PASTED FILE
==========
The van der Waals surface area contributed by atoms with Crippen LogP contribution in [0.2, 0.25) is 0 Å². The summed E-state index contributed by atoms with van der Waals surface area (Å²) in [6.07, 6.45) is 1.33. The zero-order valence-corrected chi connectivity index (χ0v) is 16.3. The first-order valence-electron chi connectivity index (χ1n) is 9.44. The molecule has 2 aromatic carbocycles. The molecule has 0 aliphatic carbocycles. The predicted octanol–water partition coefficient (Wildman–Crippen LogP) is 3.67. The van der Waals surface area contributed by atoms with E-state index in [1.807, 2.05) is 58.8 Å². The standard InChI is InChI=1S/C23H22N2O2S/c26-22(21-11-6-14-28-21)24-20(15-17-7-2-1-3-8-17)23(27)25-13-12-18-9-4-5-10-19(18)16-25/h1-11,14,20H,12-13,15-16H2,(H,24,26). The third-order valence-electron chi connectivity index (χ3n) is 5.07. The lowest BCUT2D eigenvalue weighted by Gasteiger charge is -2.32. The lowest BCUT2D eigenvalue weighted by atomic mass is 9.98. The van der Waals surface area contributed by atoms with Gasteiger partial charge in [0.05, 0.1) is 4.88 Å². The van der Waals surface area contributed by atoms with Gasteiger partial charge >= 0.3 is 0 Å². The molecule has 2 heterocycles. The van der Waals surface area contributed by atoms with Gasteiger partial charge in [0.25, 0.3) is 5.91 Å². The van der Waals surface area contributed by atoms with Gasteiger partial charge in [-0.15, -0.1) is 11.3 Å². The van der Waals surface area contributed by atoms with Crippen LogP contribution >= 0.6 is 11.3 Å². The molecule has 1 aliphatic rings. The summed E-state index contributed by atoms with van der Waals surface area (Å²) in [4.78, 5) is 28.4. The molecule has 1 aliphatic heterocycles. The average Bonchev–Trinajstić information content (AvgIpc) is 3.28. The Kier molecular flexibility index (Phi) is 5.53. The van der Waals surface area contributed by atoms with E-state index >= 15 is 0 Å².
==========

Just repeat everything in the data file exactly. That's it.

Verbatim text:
The van der Waals surface area contributed by atoms with Crippen LogP contribution in [0.2, 0.25) is 0 Å². The summed E-state index contributed by atoms with van der Waals surface area (Å²) in [6.07, 6.45) is 1.33. The zero-order valence-corrected chi connectivity index (χ0v) is 16.3. The first-order valence-electron chi connectivity index (χ1n) is 9.44. The molecule has 2 aromatic carbocycles. The molecule has 0 aliphatic carbocycles. The predicted octanol–water partition coefficient (Wildman–Crippen LogP) is 3.67. The van der Waals surface area contributed by atoms with E-state index in [1.807, 2.05) is 58.8 Å². The standard InChI is InChI=1S/C23H22N2O2S/c26-22(21-11-6-14-28-21)24-20(15-17-7-2-1-3-8-17)23(27)25-13-12-18-9-4-5-10-19(18)16-25/h1-11,14,20H,12-13,15-16H2,(H,24,26). The third-order valence-electron chi connectivity index (χ3n) is 5.07. The lowest BCUT2D eigenvalue weighted by Gasteiger charge is -2.32. The lowest BCUT2D eigenvalue weighted by atomic mass is 9.98. The van der Waals surface area contributed by atoms with Gasteiger partial charge in [0.05, 0.1) is 4.88 Å². The van der Waals surface area contributed by atoms with Gasteiger partial charge >= 0.3 is 0 Å². The molecule has 2 heterocycles. The van der Waals surface area contributed by atoms with Gasteiger partial charge in [0.25, 0.3) is 5.91 Å². The van der Waals surface area contributed by atoms with Gasteiger partial charge in [-0.15, -0.1) is 11.3 Å². The van der Waals surface area contributed by atoms with Crippen LogP contribution >= 0.6 is 11.3 Å². The molecule has 1 aliphatic rings. The summed E-state index contributed by atoms with van der Waals surface area (Å²) in [4.78, 5) is 28.4. The molecule has 1 aliphatic heterocycles. The average Bonchev–Trinajstić information content (AvgIpc) is 3.28. The Kier molecular flexibility index (Phi) is 5.53. The van der Waals surface area contributed by atoms with E-state index >= 15 is 0 Å².